|RODRIGUEZ ESTRADA, ALMA - University Of Minnesota|
|JONKERS, WILFRIED - University Of Minnesota|
|MAY, GEORGIANA - University Of Minnesota|
Submitted to: Fungal Genetics and Biology
Publication Type: Peer Reviewed Journal
Publication Acceptance Date: 5/4/2012
Publication Date: 5/12/2012
Citation: Rodriguez Estrada, A.E., Jonkers, W., Kistler, H.C., May, G. 2012. Interactions between Fusarium verticillioides, Ustilago maydis, and Zea mays: an endophyte, a pathogen, and their shared plant host. Fungal Genetics and Biology. 49:578-587.
Interpretive Summary: In the natural environment, plants interact with fungi in many ways. They may harmlessly colonize plant stems, leaves or roots, cause plant diseases or actively decompose dead and dying plants. This manuscript shows that two fungi that infect corn leaves actively interact with each other in the plant. One fungus colonizes corn leaves without harmful effect and can inhibit the growth of the other, pathogenic fungus thereby reducing disease symptoms. This fungal interaction in corn also causes changes in gene expression and in the concentration of small metabolites which may ultimately influence the growth of the corn plant. This study thus establishes that complex interactions between these fungi may ultimately determine the outcome of plant infection and plant health. This information will be helpful to plant improvement specialists who are working to develop plants resistant to these fungi or for developing novel strategies for disease control.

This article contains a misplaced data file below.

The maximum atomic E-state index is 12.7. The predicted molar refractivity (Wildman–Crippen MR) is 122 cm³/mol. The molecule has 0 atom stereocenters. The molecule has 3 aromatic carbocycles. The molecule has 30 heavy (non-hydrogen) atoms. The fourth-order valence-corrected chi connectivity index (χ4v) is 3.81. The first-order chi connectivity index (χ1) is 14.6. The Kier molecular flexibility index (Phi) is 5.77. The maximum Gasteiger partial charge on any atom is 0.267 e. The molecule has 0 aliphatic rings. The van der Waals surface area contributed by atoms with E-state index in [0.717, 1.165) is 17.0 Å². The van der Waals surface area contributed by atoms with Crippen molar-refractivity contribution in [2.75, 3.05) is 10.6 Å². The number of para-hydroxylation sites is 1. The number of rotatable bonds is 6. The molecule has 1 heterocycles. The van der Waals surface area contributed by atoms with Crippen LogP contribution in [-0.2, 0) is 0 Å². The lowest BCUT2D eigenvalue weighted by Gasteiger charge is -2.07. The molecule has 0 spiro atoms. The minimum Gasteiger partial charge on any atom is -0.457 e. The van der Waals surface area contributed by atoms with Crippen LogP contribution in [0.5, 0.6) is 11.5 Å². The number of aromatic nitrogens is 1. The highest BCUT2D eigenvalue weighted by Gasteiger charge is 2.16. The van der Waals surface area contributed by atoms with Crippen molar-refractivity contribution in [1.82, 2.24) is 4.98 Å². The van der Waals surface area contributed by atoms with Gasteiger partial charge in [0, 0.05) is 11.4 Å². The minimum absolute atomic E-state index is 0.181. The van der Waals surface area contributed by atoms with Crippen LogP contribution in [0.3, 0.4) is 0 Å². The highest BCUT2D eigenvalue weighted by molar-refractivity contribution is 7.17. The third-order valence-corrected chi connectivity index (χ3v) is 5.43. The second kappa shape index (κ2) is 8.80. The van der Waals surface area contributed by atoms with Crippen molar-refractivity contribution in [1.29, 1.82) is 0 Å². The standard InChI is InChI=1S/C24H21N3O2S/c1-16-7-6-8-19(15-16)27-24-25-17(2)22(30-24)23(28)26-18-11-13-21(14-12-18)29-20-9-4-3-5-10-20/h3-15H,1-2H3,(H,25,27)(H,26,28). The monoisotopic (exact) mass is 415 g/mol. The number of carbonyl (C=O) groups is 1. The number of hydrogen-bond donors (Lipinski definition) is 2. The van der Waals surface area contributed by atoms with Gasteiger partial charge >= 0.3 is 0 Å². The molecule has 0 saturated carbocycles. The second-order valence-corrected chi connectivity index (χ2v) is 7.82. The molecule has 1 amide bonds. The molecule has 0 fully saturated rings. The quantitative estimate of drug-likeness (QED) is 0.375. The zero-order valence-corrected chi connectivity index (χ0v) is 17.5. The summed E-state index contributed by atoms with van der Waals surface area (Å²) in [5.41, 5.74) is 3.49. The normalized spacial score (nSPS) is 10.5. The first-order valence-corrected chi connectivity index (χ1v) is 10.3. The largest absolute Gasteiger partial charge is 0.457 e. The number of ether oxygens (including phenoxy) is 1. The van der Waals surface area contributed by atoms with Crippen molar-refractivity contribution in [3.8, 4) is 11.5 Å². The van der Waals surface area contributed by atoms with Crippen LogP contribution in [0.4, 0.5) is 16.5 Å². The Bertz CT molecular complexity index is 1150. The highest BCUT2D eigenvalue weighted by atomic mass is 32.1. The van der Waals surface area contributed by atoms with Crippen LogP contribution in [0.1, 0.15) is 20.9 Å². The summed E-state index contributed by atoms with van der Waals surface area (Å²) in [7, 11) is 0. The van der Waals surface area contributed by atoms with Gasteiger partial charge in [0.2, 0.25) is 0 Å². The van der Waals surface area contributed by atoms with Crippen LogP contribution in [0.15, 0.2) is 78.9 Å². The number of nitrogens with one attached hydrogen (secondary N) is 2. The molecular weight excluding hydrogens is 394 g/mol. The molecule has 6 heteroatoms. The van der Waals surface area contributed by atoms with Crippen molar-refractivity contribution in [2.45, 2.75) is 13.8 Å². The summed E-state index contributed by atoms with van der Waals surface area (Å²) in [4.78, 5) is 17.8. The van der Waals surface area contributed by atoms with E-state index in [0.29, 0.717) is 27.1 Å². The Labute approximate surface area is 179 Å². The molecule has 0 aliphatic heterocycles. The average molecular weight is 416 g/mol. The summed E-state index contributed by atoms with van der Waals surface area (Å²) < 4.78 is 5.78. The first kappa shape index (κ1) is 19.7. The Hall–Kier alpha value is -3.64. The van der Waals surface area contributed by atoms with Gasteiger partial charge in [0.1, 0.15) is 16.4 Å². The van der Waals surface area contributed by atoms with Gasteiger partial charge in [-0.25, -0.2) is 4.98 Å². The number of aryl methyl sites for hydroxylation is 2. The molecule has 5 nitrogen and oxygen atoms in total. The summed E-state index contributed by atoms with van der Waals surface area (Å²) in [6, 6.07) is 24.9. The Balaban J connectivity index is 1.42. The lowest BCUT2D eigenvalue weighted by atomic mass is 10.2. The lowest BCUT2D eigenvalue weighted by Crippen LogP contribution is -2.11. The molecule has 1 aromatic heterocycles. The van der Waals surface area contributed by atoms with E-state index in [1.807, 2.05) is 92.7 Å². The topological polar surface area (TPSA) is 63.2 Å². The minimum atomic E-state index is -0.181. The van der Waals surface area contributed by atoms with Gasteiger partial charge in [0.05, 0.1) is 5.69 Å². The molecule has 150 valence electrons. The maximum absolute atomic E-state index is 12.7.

Technical Abstract: Highly diverse communities of microbial symbionts occupy eukaryotic organisms, including plants. While many well-studied symbionts may be characterized as either parasites or as mutualists, the prevalent but cryptic endophytic fungi are less easily qualified because they do not cause observable symptoms of their presence within their host. Here, we investigate the interactions of an endophytic fungus, Fusarium verticillioides with a pathogen, Ustilago maydis, as they occur within maize (Zea mays). We used experimental inoculations to evaluate metabolic mechanisms by which these three organisms might interact. We assessed the impacts of fungal-fungal interactions on endophyte and pathogen growth within the plant, and on plant growth. We find that F. verticillioides modulates the growth of U. maydis and thus, decreases the pathogen's aggressiveness toward the plant. With co-inoculation of the endophyte with the pathogen, plant growth is similar to that which would be gained without the pathogen present. However, the endophyte may also break down plant compounds that limit U. maydis growth, and obtains a growth benefit from the presence of the pathogen. Thus, an endophyte such as F. verticillioides may function as both a defensive mutualist and a parasite, and express nutritional modes that depend on ecological context.